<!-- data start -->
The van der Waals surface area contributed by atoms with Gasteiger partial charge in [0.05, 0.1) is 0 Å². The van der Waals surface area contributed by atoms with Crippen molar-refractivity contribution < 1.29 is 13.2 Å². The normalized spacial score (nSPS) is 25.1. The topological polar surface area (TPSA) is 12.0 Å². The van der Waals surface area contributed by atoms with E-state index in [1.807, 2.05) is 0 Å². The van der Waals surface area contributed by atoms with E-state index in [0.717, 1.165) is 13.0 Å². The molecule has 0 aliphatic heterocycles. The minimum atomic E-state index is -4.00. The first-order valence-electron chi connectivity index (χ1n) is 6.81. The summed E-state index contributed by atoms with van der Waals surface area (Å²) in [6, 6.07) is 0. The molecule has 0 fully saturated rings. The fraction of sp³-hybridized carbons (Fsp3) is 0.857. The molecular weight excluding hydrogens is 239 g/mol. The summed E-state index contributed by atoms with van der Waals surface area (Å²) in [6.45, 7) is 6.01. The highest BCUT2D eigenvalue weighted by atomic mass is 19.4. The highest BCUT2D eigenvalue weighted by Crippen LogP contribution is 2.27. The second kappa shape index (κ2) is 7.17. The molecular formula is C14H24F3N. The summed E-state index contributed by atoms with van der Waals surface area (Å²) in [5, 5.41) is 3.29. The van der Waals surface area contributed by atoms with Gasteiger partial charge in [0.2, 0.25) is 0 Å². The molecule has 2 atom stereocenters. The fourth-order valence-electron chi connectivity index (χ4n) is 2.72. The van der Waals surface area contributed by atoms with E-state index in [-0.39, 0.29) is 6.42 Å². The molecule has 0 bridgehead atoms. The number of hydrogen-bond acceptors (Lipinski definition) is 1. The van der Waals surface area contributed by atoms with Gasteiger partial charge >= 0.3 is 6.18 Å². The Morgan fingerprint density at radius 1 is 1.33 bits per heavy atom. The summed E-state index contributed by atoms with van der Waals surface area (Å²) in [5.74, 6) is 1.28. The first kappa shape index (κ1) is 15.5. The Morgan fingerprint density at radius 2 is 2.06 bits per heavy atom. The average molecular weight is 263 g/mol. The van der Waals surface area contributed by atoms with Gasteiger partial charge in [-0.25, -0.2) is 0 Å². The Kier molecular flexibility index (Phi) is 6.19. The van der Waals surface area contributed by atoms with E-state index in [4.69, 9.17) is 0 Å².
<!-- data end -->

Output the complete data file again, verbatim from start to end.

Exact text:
The van der Waals surface area contributed by atoms with Gasteiger partial charge in [0.05, 0.1) is 0 Å². The van der Waals surface area contributed by atoms with Crippen molar-refractivity contribution < 1.29 is 13.2 Å². The normalized spacial score (nSPS) is 25.1. The topological polar surface area (TPSA) is 12.0 Å². The van der Waals surface area contributed by atoms with E-state index in [1.807, 2.05) is 0 Å². The van der Waals surface area contributed by atoms with E-state index in [0.717, 1.165) is 13.0 Å². The molecule has 0 aliphatic heterocycles. The minimum atomic E-state index is -4.00. The first-order valence-electron chi connectivity index (χ1n) is 6.81. The summed E-state index contributed by atoms with van der Waals surface area (Å²) in [6, 6.07) is 0. The molecule has 0 fully saturated rings. The fraction of sp³-hybridized carbons (Fsp3) is 0.857. The molecular weight excluding hydrogens is 239 g/mol. The summed E-state index contributed by atoms with van der Waals surface area (Å²) in [6.45, 7) is 6.01. The highest BCUT2D eigenvalue weighted by atomic mass is 19.4. The highest BCUT2D eigenvalue weighted by Crippen LogP contribution is 2.27. The second kappa shape index (κ2) is 7.17. The molecular formula is C14H24F3N. The summed E-state index contributed by atoms with van der Waals surface area (Å²) in [5, 5.41) is 3.29. The van der Waals surface area contributed by atoms with Gasteiger partial charge in [0.2, 0.25) is 0 Å². The molecule has 2 atom stereocenters. The fourth-order valence-electron chi connectivity index (χ4n) is 2.72. The van der Waals surface area contributed by atoms with E-state index in [-0.39, 0.29) is 6.42 Å². The molecule has 0 bridgehead atoms. The number of hydrogen-bond acceptors (Lipinski definition) is 1. The van der Waals surface area contributed by atoms with Gasteiger partial charge >= 0.3 is 6.18 Å². The Morgan fingerprint density at radius 1 is 1.33 bits per heavy atom. The summed E-state index contributed by atoms with van der Waals surface area (Å²) in [5.74, 6) is 1.28. The first kappa shape index (κ1) is 15.5. The Morgan fingerprint density at radius 2 is 2.06 bits per heavy atom. The average molecular weight is 263 g/mol. The van der Waals surface area contributed by atoms with Gasteiger partial charge in [-0.25, -0.2) is 0 Å². The Kier molecular flexibility index (Phi) is 6.19. The van der Waals surface area contributed by atoms with E-state index in [4.69, 9.17) is 0 Å².